For as large as the American economy is, a staggering 96 percent of the world’s customers reside outside of the United States.
Given this number, there are seemingly limitless opportunities to connect American goods and services with people across the globe if only we could tear down the barriers that other countries put in the way.
The economic impact on our country would result in more jobs, higher incomes, and greater security. For our trading partners, it would mean improved access to American made products, natural resources, and services that would help lead to a better quality of life for untold millions and strengthen diplomatic bonds with the world’s oldest constitutional democracy. None of this is possible without trade.
If small business and entrepreneurs are the backbone of the American economy, then trade is the life-blood that flows through it. One in five American jobs are tied to trade. Jobs connected with trade typically pay a higher wage than those that are not. In fact, three million jobs in Texas are tied to trade.
According to the Wall Street Journal, our districts rank in the top 15 in the nation in terms of congressional districts that benefit most from trade. According to the U.S. Chamber of Commerce, in 2013 our districts exported $11.5 billion (McCaul) and $32.6 billion (Weber) worth of goods and services. The vast amount of trade supports tens of thousands of jobs in our two districts alone.
This is unsurprising to us. As we travel across our districts, we are continually impressed with the innovative and hardworking Texans we encounter. From the technology sector to the oil and gas industry, our districts are full of innovators with products that appeal to consumers across the globe.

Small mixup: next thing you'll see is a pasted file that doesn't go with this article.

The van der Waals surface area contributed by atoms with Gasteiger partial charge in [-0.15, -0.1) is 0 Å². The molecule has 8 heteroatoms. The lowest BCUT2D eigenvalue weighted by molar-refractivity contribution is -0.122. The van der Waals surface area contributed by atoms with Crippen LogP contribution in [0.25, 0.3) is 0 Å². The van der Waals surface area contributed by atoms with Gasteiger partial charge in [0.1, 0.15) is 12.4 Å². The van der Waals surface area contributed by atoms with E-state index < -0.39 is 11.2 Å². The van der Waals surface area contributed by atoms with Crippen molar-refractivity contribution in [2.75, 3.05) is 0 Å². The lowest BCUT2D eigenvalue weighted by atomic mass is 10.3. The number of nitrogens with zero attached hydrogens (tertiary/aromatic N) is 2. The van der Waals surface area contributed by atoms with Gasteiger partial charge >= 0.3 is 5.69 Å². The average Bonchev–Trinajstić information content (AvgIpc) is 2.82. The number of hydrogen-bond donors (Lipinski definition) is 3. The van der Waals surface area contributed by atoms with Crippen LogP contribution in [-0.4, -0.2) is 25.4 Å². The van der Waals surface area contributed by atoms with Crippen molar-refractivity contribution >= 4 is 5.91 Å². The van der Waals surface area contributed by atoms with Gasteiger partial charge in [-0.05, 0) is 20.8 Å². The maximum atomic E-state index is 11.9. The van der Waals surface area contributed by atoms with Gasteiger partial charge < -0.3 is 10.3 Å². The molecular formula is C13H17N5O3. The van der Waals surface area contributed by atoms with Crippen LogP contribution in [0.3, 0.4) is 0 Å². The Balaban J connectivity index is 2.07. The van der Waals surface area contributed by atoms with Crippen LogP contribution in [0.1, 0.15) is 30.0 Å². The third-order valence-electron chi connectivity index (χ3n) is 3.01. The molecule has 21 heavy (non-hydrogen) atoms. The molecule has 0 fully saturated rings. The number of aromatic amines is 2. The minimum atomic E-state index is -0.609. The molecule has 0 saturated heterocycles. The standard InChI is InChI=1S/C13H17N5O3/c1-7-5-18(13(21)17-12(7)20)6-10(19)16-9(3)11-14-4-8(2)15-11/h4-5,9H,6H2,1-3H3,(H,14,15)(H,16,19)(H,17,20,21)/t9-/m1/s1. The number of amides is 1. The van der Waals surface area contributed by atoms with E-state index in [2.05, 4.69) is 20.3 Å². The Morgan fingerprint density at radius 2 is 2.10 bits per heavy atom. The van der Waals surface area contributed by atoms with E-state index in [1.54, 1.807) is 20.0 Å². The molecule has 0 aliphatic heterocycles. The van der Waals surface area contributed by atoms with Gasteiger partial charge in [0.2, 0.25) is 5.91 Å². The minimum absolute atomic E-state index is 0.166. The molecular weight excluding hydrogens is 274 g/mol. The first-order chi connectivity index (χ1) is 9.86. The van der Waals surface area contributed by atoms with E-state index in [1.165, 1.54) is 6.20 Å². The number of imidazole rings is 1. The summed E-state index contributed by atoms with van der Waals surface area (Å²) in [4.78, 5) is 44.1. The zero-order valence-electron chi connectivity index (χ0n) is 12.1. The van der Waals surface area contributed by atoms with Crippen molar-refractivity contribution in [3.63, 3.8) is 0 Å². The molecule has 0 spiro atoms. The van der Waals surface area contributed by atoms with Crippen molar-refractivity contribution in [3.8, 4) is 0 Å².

For these reasons, we joined Senator Cruz and Senator Cornyn, as well as other conservative leaders, to renew Trade Promotion Authority (TPA), a time-limited authority that Congress has historically used to set trade negotiating objectives. It is a constitutional exercise of Congress’s power to regulate commerce that prescribes direction to presidents when they negotiate international agreements on trade. This legislation sets requirements that the Obama Administration must meet in order for any trade agreement to receive a vote, such as making the text of any trade agreement publicly accessible for anyone to read.
TPA allows the Republican-led House and Senate to set the rules that President Obama must follow and restricts the President from withholding information from the public, such as the final text of trade agreements he is negotiating. If the President does not meet the nearly 150 congressionally-established objectives in the bill, the trade agreements will not even be considered for an up or down vote by Congress. In addition, TPA includes safeguards to prevent the administration from misleading the American people’s elected representatives about the negotiations by empowering Congress to conduct vigorous oversight to hold President Obama accountable.
President Ronald Reagan was a champion of free trade. He understood the importance of trade when he said, “As the leader of the West and as a country that has become great and rich because of economic freedom, America must be an unrelenting advocate of free trade.”
In addition to the benefits trade has on our economy, it is also an important foreign policy tool that helps us keep countries like China from writing the global trading rules in the 21st Century. From 2000-2010, there were 48 trade agreements made in Asia. The United States was party to only two of these. As a result, we have seen a 42 percent drop in our share of exports to the region. This is not just an economic loss for the United States, but it gives an advantage to our adversaries who seek to fill the economic void that America leaves behind.
President Reagan was right, the U.S. cannot sit idly by while other nations write the rules and reap the benefits of trade. By passing TPA, we can ensure that the U.S. has a strong hand at the negotiating table and that the Obama Administration can only get an up or down vote on trade agreements in Congress if the agreements meet all of the standards set by Congress. This means tearing down the obstacles that stand in the way of selling American products abroad. More than 38 million jobs in America depend on trade, including three million right here in Texas. It’s time we get the best deal for our families and businesses who depend on those jobs and create more in the process.
Editor’s Note: The above op-ed was first published in the Houston Chronicle. The main picture accompanying this op-ed shows Congressmen Randy Weber and Michael McCaul.